Nicole Simond, 35, of Lewiston kisses a friend goodbye Wednesday afternoon on Pierce Street in Lewiston after being arrested on a warrant. Russ Dillingham/Sun Journal

Photographer Russ Dillingham originally didn’t intend to publish the kiss photo. I encouraged him to do so and I regret nothing.

The photo, of a handcuffed lass kissing a bearded man while a pair of police officers patiently wait, is a perfect snapshot of hardscrabble life in downtown Lewiston.

She’s a woman in love who can’t escape a troubled past. He’s her young paramour, promising to wait for her no matter how many turns of the moon it takes. He will remain faithful, he vows, and count the days until she is free again. Somewhere off in the distance, a violin sings a sweet, sad song as the lovestruck lady in chains is carted off proud and strong to the hoosegow.

Or so I imagine it, which is the power of this photo and others like it — all you get is that one image, my friends. What you make of it depends on where you let your imagination take you.

Amy Winehouse would have loved this photo, I’m sure of it. She would have dashed off a gritty tune about dingy love on dusty streets. Charles Bukowski, who surely snatched a few kisses himself while wearing the irons, would have penned a lurid poem or a vivid short story about romance in the hood.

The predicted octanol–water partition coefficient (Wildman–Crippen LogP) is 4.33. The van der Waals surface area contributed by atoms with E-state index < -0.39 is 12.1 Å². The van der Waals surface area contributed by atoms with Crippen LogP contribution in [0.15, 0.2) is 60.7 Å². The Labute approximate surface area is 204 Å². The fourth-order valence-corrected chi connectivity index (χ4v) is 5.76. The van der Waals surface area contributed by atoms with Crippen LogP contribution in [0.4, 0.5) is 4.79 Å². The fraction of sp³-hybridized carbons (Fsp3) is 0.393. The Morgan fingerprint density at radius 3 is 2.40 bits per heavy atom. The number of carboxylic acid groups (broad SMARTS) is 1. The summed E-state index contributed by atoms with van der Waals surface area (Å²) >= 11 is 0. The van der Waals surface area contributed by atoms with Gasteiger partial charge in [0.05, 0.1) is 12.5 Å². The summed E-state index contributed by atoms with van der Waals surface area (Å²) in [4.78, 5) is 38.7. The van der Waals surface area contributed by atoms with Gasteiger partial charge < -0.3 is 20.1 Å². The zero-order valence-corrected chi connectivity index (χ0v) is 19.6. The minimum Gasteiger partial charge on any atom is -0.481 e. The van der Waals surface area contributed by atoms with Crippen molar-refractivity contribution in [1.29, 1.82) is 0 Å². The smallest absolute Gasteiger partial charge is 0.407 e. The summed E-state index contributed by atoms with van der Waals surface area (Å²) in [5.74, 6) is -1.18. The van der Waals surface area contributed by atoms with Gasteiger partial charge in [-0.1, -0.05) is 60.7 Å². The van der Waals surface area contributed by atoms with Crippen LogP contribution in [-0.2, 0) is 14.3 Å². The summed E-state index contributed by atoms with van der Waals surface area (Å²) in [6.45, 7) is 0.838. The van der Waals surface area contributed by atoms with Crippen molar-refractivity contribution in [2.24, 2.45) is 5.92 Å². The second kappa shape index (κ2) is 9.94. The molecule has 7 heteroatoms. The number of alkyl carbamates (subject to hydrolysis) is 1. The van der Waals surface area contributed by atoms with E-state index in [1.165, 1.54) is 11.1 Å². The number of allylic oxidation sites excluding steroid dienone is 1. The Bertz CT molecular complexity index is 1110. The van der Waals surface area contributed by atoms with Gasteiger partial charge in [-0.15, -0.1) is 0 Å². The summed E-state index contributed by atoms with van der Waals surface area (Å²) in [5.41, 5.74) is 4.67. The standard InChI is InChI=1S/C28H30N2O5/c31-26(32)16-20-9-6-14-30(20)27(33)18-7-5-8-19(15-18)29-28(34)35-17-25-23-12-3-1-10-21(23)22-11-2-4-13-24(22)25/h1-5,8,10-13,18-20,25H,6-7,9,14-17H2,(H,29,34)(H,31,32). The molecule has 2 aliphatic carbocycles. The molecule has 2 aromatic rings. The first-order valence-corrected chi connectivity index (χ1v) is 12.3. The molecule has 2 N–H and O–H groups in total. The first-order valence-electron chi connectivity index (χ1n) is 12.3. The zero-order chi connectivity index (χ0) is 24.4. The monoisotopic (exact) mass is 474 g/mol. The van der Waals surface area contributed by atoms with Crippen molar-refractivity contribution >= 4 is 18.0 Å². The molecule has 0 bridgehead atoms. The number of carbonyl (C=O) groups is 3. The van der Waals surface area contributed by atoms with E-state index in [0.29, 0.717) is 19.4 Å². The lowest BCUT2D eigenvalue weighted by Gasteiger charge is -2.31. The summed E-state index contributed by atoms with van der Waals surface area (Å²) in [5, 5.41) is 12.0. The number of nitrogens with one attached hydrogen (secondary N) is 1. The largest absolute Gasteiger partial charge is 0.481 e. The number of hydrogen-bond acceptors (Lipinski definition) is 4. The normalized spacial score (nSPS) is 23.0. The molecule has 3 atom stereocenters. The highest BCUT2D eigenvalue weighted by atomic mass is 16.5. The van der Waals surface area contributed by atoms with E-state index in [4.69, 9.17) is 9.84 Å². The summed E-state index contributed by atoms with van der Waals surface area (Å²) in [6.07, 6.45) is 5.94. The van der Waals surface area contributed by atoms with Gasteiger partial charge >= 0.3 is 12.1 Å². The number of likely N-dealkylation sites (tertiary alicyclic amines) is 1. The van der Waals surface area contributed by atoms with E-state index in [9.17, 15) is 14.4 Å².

Like all good photos, this one hints at a bigger story.

“It’s the Lewiston equivalent of a Norman Rockwell painting,” quipped a local fellow when the photo appeared on Facebook.

How right he is. It IS like a Rockwell painting, only instead of a rose-cheeked lass at the piano or freckle-faced boy nursing a root beer, Russ has captured an image of embattled love on Lewiston’s mean streets. Frankly, I would have headlined this one “Sweet Surrender,” myself, but who am I to question Dillingham’s seasoned wisdom? The man has an eye for drama be it big and glossy or shabby and down in the dirt. One frame, that’s all he needs to tell you a story and lord, how I’ve hated him for it now and again.

The “Sweet Surrender” image (I’m just going to go ahead and call it that) is just a moment in time that Russ captured while he was on his way back from one assignment and on his way to another. It isn’t the migrant mother in the Great Depression or Phan Thi Kim Phuc running naked from her burning village. It’s not Neil Armstrong on the moon or Muhammad Ali standing over his fallen foe, either.

Russ’ kissing convict photo probably won’t make Time Magazine, but it does achieve something that those other, more-famous photos did. It deftly captures the mood of a moment and hints at the larger zeitgeist that exists beyond the reach of the camera lens.

Men and women are captured, cuffed and carted off to jail every day in Lewiston as a matter of banal routine. Wives are taken away from husbands, men are hauled from the beds of lovers, mothers are removed from their children in order to pay the piper for previous wrongs.

Most of us know of those things only from what we see in the bland, generic scribblings in the daily police log. Russ has provided us with a small yet poignant glimpse behind the curtain and we can take from that glimpse whatever we choose to.